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From aaron morton <aa...@thelastpickle.com>
Subject Re: Indexes on heterogeneous rows
Date Thu, 14 Apr 2011 20:26:09 GMT
> (This is a case were 1/3 of the rows are of type 2, but, say only a few hundred rows of
type 2 have e=5.)

How many rows would have e=5 without worrying about their type value?
 
Aaron

On 14 Apr 2011, at 23:48, David Boxenhorn wrote:

> Thanks. I'm aware that I can roll my own. I wanted to avoid that, for ease of use, but
especially for atomicity concerns. 
> 
> I thought that the secondary index would bring into memory all keys where type=2, and
then iterate over them to find keys where=5. (This is a case were 1/3 of the rows are of type
2, but, say only a few hundred rows of type 2 have e=5.) The reason why I put "type" first
is that queries on type will always be an exact match, whereas the other clauses might be
inequalities. 
> 
> On Thu, Apr 14, 2011 at 2:07 PM, aaron morton <aaron@thelastpickle.com> wrote:
> You could make your own inverted index by using keys like  "e=5-type=2" where the columns
are either the keys for the object or the objects themselves. Then just grab the full row
back. If you know you always want to run queries like that. 
> 
> This recent discussion and blog post from Ed is good background http://www.mail-archive.com/user@cassandra.apache.org/msg12136.html
> 
> I'm not sure how efficient the join from "e" to type would be. AFAIK it will iterate
all keys where e=5 and lookup corresponding rows to find out if type = 2. 
> 
> If know how you want to read things back and need to deal with lots-o-data I would start
testing with custom indexes. Then compare to the built in ones, it should be reasonably simple
add them for a test.   
> 
> Hope that helps. 
> Aaron
>    
> On 14 Apr 2011, at 22:33, David Boxenhorn wrote:
> 
>> Thank you for your answer, and sorry about the sloppy terminology.
>> 
>> I'm thinking of the scenario where there are a small number of results in the result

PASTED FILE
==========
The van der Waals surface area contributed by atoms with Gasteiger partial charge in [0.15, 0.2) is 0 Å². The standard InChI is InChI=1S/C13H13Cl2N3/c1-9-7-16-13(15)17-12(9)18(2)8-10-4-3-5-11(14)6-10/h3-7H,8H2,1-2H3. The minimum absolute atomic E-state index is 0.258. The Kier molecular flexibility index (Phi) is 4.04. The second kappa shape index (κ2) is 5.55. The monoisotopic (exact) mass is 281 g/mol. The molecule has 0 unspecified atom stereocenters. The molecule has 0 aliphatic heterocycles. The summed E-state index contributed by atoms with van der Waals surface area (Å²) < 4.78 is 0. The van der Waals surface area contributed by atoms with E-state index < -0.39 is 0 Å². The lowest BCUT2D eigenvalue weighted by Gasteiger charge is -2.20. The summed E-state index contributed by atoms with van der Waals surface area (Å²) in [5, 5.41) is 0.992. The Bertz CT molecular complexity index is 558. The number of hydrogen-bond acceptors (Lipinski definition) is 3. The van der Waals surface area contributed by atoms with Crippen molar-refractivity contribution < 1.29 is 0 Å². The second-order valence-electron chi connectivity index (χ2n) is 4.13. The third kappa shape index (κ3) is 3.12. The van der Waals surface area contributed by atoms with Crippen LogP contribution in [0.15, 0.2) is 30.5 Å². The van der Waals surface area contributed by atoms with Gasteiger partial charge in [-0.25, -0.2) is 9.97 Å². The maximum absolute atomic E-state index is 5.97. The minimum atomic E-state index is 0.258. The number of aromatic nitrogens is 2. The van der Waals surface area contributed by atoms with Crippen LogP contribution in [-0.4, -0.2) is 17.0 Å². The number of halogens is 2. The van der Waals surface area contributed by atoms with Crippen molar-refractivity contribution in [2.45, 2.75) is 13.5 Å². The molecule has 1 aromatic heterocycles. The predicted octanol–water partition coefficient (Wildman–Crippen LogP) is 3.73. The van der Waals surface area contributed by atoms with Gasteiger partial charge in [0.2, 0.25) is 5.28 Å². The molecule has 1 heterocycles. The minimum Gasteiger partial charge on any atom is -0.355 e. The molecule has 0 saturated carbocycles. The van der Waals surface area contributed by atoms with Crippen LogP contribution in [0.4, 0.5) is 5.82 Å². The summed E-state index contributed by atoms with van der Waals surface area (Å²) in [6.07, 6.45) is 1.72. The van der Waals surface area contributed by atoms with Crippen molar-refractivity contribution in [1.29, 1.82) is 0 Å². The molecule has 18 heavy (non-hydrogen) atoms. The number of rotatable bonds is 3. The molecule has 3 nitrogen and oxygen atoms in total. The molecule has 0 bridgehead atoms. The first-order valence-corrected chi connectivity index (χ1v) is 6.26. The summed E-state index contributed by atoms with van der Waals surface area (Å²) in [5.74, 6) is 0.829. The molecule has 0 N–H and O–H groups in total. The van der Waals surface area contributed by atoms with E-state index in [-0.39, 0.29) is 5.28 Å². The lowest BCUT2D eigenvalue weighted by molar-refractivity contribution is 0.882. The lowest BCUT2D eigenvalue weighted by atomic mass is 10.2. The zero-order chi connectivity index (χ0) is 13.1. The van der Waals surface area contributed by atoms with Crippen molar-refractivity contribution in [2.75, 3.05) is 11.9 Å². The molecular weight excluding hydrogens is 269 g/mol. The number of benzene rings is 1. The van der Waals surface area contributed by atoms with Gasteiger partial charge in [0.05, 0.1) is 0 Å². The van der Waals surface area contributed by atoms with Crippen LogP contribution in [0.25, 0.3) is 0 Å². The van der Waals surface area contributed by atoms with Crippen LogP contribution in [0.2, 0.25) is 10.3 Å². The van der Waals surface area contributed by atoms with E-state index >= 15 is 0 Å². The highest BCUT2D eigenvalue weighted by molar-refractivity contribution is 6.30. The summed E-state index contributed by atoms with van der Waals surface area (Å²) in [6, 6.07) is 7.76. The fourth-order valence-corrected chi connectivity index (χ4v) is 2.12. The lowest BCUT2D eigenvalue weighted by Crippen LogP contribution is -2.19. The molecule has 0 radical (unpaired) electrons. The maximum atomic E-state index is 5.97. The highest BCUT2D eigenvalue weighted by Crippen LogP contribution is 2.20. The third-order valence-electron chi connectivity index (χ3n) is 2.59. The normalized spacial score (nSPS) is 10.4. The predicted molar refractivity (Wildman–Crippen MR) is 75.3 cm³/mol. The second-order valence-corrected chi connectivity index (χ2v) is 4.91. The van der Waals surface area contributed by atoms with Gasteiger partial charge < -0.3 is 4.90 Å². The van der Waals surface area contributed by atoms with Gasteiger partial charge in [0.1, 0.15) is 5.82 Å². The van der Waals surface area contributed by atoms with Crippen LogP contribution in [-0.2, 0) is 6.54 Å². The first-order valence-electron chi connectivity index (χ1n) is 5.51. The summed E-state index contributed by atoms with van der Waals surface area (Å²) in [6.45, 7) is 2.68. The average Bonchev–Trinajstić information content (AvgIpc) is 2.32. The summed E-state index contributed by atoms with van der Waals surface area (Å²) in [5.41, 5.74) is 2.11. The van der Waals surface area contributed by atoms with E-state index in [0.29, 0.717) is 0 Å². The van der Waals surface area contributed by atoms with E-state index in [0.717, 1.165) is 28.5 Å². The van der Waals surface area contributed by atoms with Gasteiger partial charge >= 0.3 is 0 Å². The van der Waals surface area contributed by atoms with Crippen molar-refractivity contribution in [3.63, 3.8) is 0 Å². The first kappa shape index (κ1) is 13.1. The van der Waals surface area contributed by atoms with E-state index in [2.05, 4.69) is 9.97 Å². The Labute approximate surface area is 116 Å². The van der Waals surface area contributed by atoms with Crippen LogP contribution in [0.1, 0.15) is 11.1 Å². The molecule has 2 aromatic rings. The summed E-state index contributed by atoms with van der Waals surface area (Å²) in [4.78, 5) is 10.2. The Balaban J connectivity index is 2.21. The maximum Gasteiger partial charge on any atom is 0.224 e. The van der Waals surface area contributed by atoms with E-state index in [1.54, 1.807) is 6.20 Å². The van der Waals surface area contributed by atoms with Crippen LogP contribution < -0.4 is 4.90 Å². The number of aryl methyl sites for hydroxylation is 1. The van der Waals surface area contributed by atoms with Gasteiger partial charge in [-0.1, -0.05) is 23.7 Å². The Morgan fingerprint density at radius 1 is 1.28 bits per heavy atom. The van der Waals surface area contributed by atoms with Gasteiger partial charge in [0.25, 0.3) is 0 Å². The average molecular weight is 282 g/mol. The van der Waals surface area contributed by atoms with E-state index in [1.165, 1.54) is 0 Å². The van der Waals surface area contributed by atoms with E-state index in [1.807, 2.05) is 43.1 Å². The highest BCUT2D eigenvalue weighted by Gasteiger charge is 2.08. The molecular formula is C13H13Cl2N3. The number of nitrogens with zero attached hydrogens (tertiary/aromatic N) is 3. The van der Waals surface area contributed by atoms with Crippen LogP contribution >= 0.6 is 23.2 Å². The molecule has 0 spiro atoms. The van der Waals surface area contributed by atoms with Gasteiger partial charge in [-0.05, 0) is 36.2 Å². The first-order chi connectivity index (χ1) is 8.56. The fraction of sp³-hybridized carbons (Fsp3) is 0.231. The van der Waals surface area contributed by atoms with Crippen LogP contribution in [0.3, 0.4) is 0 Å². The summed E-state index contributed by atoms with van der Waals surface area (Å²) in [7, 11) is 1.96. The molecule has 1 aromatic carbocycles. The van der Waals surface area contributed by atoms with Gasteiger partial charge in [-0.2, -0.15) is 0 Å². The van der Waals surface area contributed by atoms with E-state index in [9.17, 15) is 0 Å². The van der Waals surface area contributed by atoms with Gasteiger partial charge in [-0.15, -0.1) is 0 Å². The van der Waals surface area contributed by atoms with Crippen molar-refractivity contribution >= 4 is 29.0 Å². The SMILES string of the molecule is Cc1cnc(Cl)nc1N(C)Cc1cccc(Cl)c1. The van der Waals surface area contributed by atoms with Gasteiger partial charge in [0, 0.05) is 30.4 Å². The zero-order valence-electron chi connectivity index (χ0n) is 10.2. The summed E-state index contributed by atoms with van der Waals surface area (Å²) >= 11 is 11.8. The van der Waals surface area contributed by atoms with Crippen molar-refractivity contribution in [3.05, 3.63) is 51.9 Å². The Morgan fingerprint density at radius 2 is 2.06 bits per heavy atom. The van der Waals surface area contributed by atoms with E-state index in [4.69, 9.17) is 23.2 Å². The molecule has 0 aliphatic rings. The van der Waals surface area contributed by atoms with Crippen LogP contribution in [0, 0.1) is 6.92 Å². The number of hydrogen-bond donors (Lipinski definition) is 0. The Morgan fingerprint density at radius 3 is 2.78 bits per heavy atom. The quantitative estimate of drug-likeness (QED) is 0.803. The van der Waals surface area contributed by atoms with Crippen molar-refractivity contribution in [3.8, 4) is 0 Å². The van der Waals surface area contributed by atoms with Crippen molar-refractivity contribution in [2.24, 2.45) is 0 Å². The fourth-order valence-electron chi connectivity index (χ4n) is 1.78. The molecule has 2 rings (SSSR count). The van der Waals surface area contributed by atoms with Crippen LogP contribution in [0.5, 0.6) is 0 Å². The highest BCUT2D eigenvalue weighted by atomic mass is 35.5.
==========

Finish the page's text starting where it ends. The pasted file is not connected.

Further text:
set, but there are billions of rows in the first of your secondary indexes.
>> 
>> That is, I want to do something like (not sure of the CQL syntax):
>> 
>> select * where type=2 and e=5
>> 
>> where there are billions of rows of type 2, but some manageable number of those rows
have e=5.
>> 
>> As I understand it, secondary indexes are like column families, where each value
is a column. So the billions of rows where type=2 would go into a single row of the secondary
index. This sounds like a problem to me, is it?  
>> 
>> I'm assuming that the billions of rows that don't have column "e" at all (those rows
of other types) are not a problem at all...
>> 
>> On Thu, Apr 14, 2011 at 12:12 PM, aaron morton <aaron@thelastpickle.com> wrote:
>> Need to clear up some terminology here. 
>> 
>> Rows have a key and can be retrieved by key. This is *sort of* the primary index,
but not primary in the normal RDBMS sense. 
>> Rows can have different columns and the column names are sorted and can be efficiently
selected.
>> There are "secondary indexes" in cassandra 0.7 based on column values http://www.datastax.com/dev/blog/whats-new-cassandra-07-secondary-indexes
>> 
>> So you could create secondary indexes on the a,e, and h columns and get rows that
have specific values. There are some limitations to secondary indexes, read the linked article.

>> 
>> Or you can make your own secondary indexes using row keys as the index values.
>> 
>> If you have billions of rows, how many do you need to read back at once?
>> 
>> Hope that helps
>> Aaron
>>     
>> On 14 Apr 2011, at 04:23, David Boxenhorn wrote:
>> 
>>> Is it possible in 0.7.x to have indexes on heterogeneous rows, which have different
sets of columns?
>>> 
>>> For example, let's say you have three types of objects (1, 2, 3) which each had
three members. If your rows had the following pattern
>>> 
>>> type=1 a=? b=? c=?
>>> type=2 d=? e=? f=?
>>> type=3 g=? h=? i=?
>>> 
>>> could you index "type" as your primary index, and also index "a", "e", "h" as
secondary indexes, to get the objects of that type that you are looking for?
>>> 
>>> Would it work if you had billions of rows of each type?
>> 
>> 
> 
> 


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